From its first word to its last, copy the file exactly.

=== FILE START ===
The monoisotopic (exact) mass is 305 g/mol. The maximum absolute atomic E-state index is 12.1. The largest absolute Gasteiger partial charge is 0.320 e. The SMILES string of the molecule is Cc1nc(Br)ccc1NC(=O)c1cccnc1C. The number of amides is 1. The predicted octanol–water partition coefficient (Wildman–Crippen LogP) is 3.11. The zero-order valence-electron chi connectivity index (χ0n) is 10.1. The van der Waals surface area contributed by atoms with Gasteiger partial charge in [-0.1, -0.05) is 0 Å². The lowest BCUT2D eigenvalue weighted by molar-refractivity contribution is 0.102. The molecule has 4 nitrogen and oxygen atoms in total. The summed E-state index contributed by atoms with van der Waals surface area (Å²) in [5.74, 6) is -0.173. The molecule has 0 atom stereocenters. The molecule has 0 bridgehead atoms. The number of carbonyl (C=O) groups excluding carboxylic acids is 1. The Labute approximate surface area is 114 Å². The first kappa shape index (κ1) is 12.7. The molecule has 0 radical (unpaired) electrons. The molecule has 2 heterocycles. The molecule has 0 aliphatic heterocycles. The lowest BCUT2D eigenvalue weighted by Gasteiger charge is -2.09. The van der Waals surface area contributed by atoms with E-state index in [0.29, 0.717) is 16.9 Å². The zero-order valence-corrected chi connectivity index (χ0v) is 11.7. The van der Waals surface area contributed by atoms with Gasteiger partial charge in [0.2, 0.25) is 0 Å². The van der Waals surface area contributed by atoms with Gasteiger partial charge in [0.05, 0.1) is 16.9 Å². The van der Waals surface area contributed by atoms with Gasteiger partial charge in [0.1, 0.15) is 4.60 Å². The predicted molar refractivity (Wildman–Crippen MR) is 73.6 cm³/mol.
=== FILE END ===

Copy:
The monoisotopic (exact) mass is 305 g/mol. The maximum absolute atomic E-state index is 12.1. The largest absolute Gasteiger partial charge is 0.320 e. The SMILES string of the molecule is Cc1nc(Br)ccc1NC(=O)c1cccnc1C. The number of amides is 1. The predicted octanol–water partition coefficient (Wildman–Crippen LogP) is 3.11. The zero-order valence-electron chi connectivity index (χ0n) is 10.1. The van der Waals surface area contributed by atoms with Gasteiger partial charge in [-0.1, -0.05) is 0 Å². The lowest BCUT2D eigenvalue weighted by molar-refractivity contribution is 0.102. The molecule has 4 nitrogen and oxygen atoms in total. The summed E-state index contributed by atoms with van der Waals surface area (Å²) in [5.74, 6) is -0.173. The molecule has 0 atom stereocenters. The molecule has 0 bridgehead atoms. The number of carbonyl (C=O) groups excluding carboxylic acids is 1. The Labute approximate surface area is 114 Å². The first kappa shape index (κ1) is 12.7. The molecule has 0 radical (unpaired) electrons. The molecule has 2 heterocycles. The molecule has 0 aliphatic heterocycles. The lowest BCUT2D eigenvalue weighted by Gasteiger charge is -2.09. The van der Waals surface area contributed by atoms with E-state index in [0.29, 0.717) is 16.9 Å². The zero-order valence-corrected chi connectivity index (χ0v) is 11.7. The van der Waals surface area contributed by atoms with Gasteiger partial charge in [0.2, 0.25) is 0 Å². The van der Waals surface area contributed by atoms with Gasteiger partial charge in [0.05, 0.1) is 16.9 Å². The van der Waals surface area contributed by atoms with Gasteiger partial charge in [0.1, 0.15) is 4.60 Å². The predicted molar refractivity (Wildman–Crippen MR) is 73.6 cm³/mol.